What Needs a Patent: An Idea or An Invention?

By Stephanie Dube Dwilson

When you have a great idea, you'll be tempted to patent the idea as soon as possible. However, simply having a great idea isn't enough to file for a patent. You'll need to meet a number of very specific requirements before you can start the patent application process and eventually obtain a patent.

Abstract Ideas

Ideas that you've dreamed up in your head but have yet to place into tangible form can't be patented. In order for an idea to be patented, it must be more than theory. It can't just be the starting point of an investigation; it should be the culmination of your research. You should know the exact steps needed to make your idea a reality. But even more than that, someone of equal skill and knowledge should be able to look at your patent application and use your specifications to create the exact same thing in a workable form.


In order for an idea to be patentable, the invention represented by the idea must be useful. In patent terms, this is referred to as having utility. One way to show that something is useful is by creating a prototype. A prototype is essentially a model of your invention that demonstrates your design and how it works. It's good to make a prototype before you submit a patent application because you'll likely discover flaws that need fixing or come up with improvements for your design. If your invention is too expensive to create a working prototype, you can create a virtual prototype with computer animation software.

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Additional Requirements

Just because you have a working prototype doesn't mean it's patentable. You'll still need to meet a few additional requirements. Your invention should be novel, meaning it's new and hasn't been created before. It will be deemed new if it provides a substantial, significant improvement on an already existing process or invention. There shouldn't be any prior art, meaning that nothing should have been published about the invention before you file for a patent. It also should be nonobvious, which means that the invention shouldn't be obvious to someone in your field. Rather, your work should be a surprising creation or result in a surprising outcome.

Proof of Ownership

When your invention is still in the idea stage, you can't patent it. However, there are other steps you can take immediately to ensure you retain ownership once you're ready to patent it. In order to own a patent, you'll have to prove that you came up with the idea first. Take detailed notes from the moment you have the idea, documenting every step in the creation process. Write down everything about the invention, including how you intend to make and sell it. Keep all your ideas in an inventor's journal that's signed and dated by you and a witness. Make sure the pages are numbered consecutively and no pages can be removed or inserted. This ensures you'll have a clear line of evidence showing that you are the author of the idea and your timeline of creation.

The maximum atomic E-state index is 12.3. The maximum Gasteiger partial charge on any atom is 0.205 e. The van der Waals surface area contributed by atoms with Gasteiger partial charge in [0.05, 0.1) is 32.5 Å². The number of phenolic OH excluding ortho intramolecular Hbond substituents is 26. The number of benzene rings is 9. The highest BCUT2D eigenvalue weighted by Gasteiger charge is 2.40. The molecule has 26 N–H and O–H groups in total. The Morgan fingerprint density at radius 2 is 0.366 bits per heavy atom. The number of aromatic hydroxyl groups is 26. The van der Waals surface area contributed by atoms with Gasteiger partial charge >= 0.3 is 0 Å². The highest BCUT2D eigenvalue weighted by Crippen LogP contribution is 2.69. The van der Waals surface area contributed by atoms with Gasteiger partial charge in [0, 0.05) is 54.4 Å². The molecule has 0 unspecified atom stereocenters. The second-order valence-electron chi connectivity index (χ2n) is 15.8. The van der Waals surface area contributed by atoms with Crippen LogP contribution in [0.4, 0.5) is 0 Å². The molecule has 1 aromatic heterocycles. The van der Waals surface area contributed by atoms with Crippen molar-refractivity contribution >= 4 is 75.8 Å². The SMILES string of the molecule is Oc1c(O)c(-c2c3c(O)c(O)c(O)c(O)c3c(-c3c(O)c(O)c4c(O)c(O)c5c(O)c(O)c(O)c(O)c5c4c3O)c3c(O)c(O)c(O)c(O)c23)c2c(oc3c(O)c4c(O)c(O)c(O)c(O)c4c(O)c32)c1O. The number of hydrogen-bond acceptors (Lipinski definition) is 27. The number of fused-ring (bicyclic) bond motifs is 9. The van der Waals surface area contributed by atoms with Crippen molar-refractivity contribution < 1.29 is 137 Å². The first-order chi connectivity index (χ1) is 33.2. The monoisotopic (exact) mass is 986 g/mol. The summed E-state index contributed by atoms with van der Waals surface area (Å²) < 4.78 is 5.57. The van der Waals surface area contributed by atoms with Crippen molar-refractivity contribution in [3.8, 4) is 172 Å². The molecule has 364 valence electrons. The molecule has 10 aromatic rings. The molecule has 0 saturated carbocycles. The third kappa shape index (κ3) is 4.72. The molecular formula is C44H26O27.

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How to Get a Patent on an Idea for Clothing Accessories


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Checklist for Getting a Patent

Coming up with a brilliant invention can be exciting. Among the most important steps you'll want to take right away is applying for a patent. A patent will protect your invention and keep others from making the same thing and profiting from it. You'll want to start the process early because if someone else has created something similar, the decision on who gets the patent might be based on who created it first or applied first.

How to Patent a Toy Idea

It is impossible to patent a mere idea -- you must first reduce it to tangible form. To be eligible for a patent, your toy must be unique, useful and non-obvious. Of these three patent requirements, non-obviousness is the most difficult to meet, due to the low-tech nature of most toys -- your toy must exhibit a degree of innovation beyond the "state of the art" that would not be obvious to a skilled toy manufacturer. Toy designs are normally filed as utility patents, which expire 20 years after the original patent application filing date.

How to File a Software Patent

A patent protects the legal right of the patent holder to prevent others from using or profiting from his invention without his authorization. Although copyright law protects software, it is possible to patent software in the United States. Software patents are a type of utility patent. They are controversial because critics contend that they discourage innovation; in fact, many countries refuse to grant software patents. A utility patent expires 20 years after the patent application is first filed with the U.S. Patent and Trademark Office.

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